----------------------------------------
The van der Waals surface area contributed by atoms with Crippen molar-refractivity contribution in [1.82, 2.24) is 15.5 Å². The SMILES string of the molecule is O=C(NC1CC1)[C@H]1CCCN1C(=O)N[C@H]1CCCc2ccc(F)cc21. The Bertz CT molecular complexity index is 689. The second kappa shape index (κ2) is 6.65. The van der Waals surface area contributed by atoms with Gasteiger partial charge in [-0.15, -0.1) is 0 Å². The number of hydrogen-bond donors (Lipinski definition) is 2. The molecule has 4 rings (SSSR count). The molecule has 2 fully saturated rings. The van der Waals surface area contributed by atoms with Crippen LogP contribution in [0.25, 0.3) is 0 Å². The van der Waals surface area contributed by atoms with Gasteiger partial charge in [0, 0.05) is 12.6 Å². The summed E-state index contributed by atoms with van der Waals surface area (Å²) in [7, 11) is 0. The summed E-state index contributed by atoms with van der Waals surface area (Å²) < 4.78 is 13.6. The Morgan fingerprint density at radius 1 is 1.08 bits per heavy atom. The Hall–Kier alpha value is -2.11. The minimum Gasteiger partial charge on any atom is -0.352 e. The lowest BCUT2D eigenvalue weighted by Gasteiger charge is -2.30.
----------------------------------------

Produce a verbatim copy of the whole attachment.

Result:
The van der Waals surface area contributed by atoms with Crippen molar-refractivity contribution in [1.82, 2.24) is 15.5 Å². The SMILES string of the molecule is O=C(NC1CC1)[C@H]1CCCN1C(=O)N[C@H]1CCCc2ccc(F)cc21. The Bertz CT molecular complexity index is 689. The second kappa shape index (κ2) is 6.65. The van der Waals surface area contributed by atoms with Gasteiger partial charge in [-0.15, -0.1) is 0 Å². The number of hydrogen-bond donors (Lipinski definition) is 2. The molecule has 4 rings (SSSR count). The molecule has 2 fully saturated rings. The van der Waals surface area contributed by atoms with Crippen LogP contribution in [0.25, 0.3) is 0 Å². The van der Waals surface area contributed by atoms with Gasteiger partial charge in [0, 0.05) is 12.6 Å². The summed E-state index contributed by atoms with van der Waals surface area (Å²) in [7, 11) is 0. The summed E-state index contributed by atoms with van der Waals surface area (Å²) < 4.78 is 13.6. The Morgan fingerprint density at radius 1 is 1.08 bits per heavy atom. The Hall–Kier alpha value is -2.11. The minimum Gasteiger partial charge on any atom is -0.352 e. The lowest BCUT2D eigenvalue weighted by Gasteiger charge is -2.30.